Jan 07, 2014 Philip Burgess
Using a third-party debt collection service can often be a useful strategy for creditors looking to recover funds from outstanding consumer accounts. In many cases, businesses turn to outsourcing when collecting debts becomes too challenging or time-consuming. For many creditors, it's proven to be a beneficial practice.
However, some enterprises still choose to conduct their own collection operations for a variety of reasons. One of the main factors cited by those who hesitate to use third-party professionals is that some of the stipulations within the Fair Debt Collection Practices Act (FDCPA) only apply to outsourced companies.
For example, Post-Crescent Media recently reported that while collection agencies may not call a debtor during unusual hours - generally before 8 a.m. or after 9 p.m. - a credit card company may be able to call at any time. Also, the original creditor could continue to make calls to a borrower's workplace, despite the fact professional collection agents are required to stop calling an office if requested.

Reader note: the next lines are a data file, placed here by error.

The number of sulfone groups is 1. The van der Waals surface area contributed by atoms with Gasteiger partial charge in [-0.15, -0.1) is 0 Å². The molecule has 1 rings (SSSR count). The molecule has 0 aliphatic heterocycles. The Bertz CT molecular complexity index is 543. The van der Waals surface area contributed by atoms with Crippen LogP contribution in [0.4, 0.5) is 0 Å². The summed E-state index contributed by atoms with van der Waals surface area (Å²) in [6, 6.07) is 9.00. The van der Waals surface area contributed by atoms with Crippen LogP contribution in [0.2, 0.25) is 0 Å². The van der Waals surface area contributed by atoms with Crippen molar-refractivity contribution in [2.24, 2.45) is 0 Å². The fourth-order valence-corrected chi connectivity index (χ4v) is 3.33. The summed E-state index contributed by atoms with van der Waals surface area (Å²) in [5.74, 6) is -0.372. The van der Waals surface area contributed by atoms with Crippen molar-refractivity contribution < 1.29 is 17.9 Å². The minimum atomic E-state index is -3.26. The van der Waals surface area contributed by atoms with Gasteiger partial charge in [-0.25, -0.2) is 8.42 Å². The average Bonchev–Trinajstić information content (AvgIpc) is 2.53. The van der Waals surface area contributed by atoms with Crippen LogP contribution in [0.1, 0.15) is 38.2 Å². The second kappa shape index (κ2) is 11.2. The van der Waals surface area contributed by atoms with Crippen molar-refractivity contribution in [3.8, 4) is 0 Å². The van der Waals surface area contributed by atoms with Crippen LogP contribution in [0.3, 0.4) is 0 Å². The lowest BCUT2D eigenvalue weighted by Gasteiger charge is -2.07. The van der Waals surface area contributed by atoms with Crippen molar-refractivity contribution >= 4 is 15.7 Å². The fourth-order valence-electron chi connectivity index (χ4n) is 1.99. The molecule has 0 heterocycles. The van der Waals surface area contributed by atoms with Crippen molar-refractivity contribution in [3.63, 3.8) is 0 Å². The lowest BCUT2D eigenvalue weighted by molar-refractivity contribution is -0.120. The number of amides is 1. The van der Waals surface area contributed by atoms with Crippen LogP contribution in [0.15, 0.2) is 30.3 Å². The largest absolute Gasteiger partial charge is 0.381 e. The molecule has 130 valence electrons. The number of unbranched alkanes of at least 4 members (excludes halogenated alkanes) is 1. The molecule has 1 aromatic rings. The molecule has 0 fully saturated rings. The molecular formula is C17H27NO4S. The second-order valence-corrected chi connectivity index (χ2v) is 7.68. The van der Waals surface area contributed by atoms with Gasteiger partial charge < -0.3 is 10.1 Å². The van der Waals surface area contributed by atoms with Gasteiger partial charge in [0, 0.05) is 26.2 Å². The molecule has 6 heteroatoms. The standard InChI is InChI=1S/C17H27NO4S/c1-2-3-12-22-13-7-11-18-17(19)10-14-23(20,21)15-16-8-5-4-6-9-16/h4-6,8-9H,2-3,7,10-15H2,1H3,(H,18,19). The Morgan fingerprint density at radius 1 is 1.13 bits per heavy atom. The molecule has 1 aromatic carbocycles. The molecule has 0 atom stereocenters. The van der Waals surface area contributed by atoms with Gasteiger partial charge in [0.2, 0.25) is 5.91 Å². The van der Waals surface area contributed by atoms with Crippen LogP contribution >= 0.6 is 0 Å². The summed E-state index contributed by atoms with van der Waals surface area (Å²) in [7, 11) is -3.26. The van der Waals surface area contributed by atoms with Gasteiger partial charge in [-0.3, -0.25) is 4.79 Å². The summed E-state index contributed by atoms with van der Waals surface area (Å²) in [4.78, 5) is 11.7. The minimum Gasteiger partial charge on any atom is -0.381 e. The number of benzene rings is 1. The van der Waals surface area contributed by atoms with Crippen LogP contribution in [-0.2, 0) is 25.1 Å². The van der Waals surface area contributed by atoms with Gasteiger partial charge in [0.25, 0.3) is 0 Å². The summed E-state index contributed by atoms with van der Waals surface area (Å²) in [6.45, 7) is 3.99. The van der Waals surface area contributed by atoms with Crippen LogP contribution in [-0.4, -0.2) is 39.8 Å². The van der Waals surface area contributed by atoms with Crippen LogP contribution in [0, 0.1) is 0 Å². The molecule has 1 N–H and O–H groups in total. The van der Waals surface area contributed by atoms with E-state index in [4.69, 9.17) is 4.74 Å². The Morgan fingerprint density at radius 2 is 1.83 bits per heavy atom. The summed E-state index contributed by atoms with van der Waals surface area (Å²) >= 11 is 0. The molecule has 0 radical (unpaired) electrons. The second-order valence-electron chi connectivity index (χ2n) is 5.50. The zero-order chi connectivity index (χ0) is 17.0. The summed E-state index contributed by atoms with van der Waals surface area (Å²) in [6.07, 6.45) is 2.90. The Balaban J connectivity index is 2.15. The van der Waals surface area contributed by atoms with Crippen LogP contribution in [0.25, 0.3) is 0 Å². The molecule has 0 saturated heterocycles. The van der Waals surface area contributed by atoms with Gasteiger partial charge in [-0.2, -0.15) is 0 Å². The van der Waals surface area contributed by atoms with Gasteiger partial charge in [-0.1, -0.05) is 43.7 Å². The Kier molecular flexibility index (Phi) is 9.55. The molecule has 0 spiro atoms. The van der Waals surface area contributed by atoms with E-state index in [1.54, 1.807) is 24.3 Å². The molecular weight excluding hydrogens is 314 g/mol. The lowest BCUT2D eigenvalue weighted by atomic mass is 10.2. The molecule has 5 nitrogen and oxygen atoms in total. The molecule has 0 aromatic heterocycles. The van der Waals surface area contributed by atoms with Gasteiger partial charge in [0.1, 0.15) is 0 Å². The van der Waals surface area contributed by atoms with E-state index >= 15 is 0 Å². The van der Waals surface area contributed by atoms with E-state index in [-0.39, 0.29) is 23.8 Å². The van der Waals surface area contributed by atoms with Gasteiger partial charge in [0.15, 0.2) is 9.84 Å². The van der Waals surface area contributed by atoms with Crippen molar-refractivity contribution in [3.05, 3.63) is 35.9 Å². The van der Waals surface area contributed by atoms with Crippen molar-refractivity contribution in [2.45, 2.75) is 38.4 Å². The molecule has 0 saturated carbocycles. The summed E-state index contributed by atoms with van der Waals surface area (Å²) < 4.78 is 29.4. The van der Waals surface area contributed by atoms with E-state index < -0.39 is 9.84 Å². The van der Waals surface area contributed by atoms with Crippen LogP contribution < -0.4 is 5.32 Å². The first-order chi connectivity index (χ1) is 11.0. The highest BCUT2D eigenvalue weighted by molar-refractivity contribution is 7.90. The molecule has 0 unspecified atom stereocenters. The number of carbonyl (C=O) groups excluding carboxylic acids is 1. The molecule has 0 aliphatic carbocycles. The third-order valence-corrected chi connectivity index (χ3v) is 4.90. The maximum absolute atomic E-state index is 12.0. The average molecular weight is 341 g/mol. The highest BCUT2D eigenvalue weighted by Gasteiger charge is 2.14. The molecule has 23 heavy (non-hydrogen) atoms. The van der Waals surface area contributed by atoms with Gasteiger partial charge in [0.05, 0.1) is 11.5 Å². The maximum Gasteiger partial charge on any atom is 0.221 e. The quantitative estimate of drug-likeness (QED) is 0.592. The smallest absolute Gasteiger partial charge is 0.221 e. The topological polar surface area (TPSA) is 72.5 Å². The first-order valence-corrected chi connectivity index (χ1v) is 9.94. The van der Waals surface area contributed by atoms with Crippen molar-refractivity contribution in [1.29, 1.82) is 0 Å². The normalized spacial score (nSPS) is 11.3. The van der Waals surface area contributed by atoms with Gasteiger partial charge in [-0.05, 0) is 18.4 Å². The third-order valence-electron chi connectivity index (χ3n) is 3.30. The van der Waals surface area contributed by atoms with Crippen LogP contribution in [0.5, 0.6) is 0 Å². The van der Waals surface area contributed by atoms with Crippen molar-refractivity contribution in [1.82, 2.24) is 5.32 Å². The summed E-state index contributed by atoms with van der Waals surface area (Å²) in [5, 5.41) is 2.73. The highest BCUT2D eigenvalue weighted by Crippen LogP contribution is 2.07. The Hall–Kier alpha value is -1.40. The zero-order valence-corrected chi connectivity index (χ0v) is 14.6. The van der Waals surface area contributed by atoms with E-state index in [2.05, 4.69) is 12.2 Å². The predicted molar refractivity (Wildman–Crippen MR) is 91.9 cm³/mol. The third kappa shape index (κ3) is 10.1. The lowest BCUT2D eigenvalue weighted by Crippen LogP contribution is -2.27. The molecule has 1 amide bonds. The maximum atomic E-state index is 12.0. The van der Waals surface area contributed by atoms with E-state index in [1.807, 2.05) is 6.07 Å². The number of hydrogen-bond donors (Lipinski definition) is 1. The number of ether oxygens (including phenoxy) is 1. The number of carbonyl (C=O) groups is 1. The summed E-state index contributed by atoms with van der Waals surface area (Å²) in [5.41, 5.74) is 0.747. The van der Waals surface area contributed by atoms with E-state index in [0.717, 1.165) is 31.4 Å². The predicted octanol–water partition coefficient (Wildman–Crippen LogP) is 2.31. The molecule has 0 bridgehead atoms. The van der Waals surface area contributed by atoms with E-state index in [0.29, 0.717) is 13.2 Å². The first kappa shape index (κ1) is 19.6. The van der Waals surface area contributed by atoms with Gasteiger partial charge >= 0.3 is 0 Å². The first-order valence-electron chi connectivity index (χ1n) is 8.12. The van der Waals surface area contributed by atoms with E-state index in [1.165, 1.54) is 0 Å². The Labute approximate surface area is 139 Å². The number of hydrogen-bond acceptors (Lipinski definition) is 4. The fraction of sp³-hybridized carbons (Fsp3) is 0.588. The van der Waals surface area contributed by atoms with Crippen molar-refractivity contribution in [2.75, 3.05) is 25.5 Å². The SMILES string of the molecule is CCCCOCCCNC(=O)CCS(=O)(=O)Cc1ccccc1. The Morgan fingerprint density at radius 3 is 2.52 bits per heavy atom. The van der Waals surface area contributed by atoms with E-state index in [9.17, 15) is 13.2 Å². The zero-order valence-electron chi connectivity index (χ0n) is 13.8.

New regulations make outsourcing attractive
For some businesses, they view the restrictions placed on third-party agencies as a reason to keep recovery efforts in-house. However, many fail to realize that they are still subject to certain FDCPA and state-level regulations.
In fact, original creditors may soon face the same level of scrutiny that professionals collectors deal with on a daily basis. According to law firm Sherman & Howard, the Consumer Financial Protection Bureau (CFPB) recently issued an Advance Notice of Proposed Rulemaking Notice concerning debt collection practices. Not only will the potential regulations focus on third-party outlets, but original creditors will likely be put under the spotlight, the source noted.
"The Bureau is seeking answers to the 162 questions posed in the Notice," Sherman & Howard stated. "Many of the questions suggest that additional restraints and requirements will be imposed on consumer debt collectors, including original creditors that collect the obligations due them."
In particular, the law firm indicated that financial institutions that usually pursue their own debt collections should review the notice closely. Then, these enterprises should respond to the CFPB in a prompt manner.
With new regulations that could limit what original creditors can do when addressing accounts on the horizon, now is the time for businesses to outsource collection efforts. By working with a professional collection agency, creditors can increase their chances for recovering debts while reducing the potential for conducting unlawful practices.